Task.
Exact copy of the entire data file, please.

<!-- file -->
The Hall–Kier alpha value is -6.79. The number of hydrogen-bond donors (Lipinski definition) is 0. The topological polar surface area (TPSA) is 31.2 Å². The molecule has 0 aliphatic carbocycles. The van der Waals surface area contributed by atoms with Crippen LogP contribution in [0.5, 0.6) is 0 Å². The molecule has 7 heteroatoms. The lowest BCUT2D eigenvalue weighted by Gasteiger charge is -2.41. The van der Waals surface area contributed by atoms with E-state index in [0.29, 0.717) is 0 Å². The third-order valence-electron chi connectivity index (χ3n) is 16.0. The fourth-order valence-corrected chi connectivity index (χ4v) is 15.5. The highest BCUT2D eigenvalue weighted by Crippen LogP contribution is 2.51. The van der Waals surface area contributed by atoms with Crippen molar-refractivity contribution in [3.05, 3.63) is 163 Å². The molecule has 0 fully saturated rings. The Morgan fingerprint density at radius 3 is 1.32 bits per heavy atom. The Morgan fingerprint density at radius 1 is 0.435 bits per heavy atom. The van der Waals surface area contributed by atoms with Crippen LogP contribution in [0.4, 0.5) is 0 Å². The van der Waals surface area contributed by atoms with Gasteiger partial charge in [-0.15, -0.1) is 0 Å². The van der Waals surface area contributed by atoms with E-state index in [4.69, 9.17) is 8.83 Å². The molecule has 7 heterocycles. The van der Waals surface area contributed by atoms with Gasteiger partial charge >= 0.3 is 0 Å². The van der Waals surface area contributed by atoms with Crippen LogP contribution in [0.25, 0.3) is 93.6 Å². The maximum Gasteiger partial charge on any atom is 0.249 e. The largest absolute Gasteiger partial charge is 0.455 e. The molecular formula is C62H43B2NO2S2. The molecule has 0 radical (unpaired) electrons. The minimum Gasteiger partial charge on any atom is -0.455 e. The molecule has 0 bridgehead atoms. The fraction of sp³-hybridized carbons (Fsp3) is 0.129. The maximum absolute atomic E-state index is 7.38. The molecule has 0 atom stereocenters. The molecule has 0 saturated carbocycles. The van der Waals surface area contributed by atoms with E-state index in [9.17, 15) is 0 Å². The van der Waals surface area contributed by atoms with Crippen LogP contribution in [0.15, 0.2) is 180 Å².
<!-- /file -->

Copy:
The Hall–Kier alpha value is -6.79. The number of hydrogen-bond donors (Lipinski definition) is 0. The topological polar surface area (TPSA) is 31.2 Å². The molecule has 0 aliphatic carbocycles. The van der Waals surface area contributed by atoms with Crippen LogP contribution in [0.5, 0.6) is 0 Å². The molecule has 7 heteroatoms. The lowest BCUT2D eigenvalue weighted by Gasteiger charge is -2.41. The van der Waals surface area contributed by atoms with E-state index in [0.29, 0.717) is 0 Å². The third-order valence-electron chi connectivity index (χ3n) is 16.0. The fourth-order valence-corrected chi connectivity index (χ4v) is 15.5. The highest BCUT2D eigenvalue weighted by Crippen LogP contribution is 2.51. The van der Waals surface area contributed by atoms with Crippen molar-refractivity contribution in [3.05, 3.63) is 163 Å². The molecule has 0 fully saturated rings. The Morgan fingerprint density at radius 3 is 1.32 bits per heavy atom. The Morgan fingerprint density at radius 1 is 0.435 bits per heavy atom. The van der Waals surface area contributed by atoms with Crippen LogP contribution in [0.4, 0.5) is 0 Å². The van der Waals surface area contributed by atoms with Gasteiger partial charge in [-0.15, -0.1) is 0 Å². The van der Waals surface area contributed by atoms with E-state index in [4.69, 9.17) is 8.83 Å². The molecule has 7 heterocycles. The van der Waals surface area contributed by atoms with Gasteiger partial charge >= 0.3 is 0 Å². The van der Waals surface area contributed by atoms with Crippen LogP contribution in [0.25, 0.3) is 93.6 Å². The maximum Gasteiger partial charge on any atom is 0.249 e. The largest absolute Gasteiger partial charge is 0.455 e. The molecular formula is C62H43B2NO2S2. The molecule has 0 radical (unpaired) electrons. The minimum Gasteiger partial charge on any atom is -0.455 e. The molecule has 0 bridgehead atoms. The fraction of sp³-hybridized carbons (Fsp3) is 0.129. The maximum absolute atomic E-state index is 7.38. The molecule has 0 atom stereocenters. The molecule has 0 saturated carbocycles. The van der Waals surface area contributed by atoms with E-state index in [9.17, 15) is 0 Å². The van der Waals surface area contributed by atoms with Crippen LogP contribution in [0.15, 0.2) is 180 Å².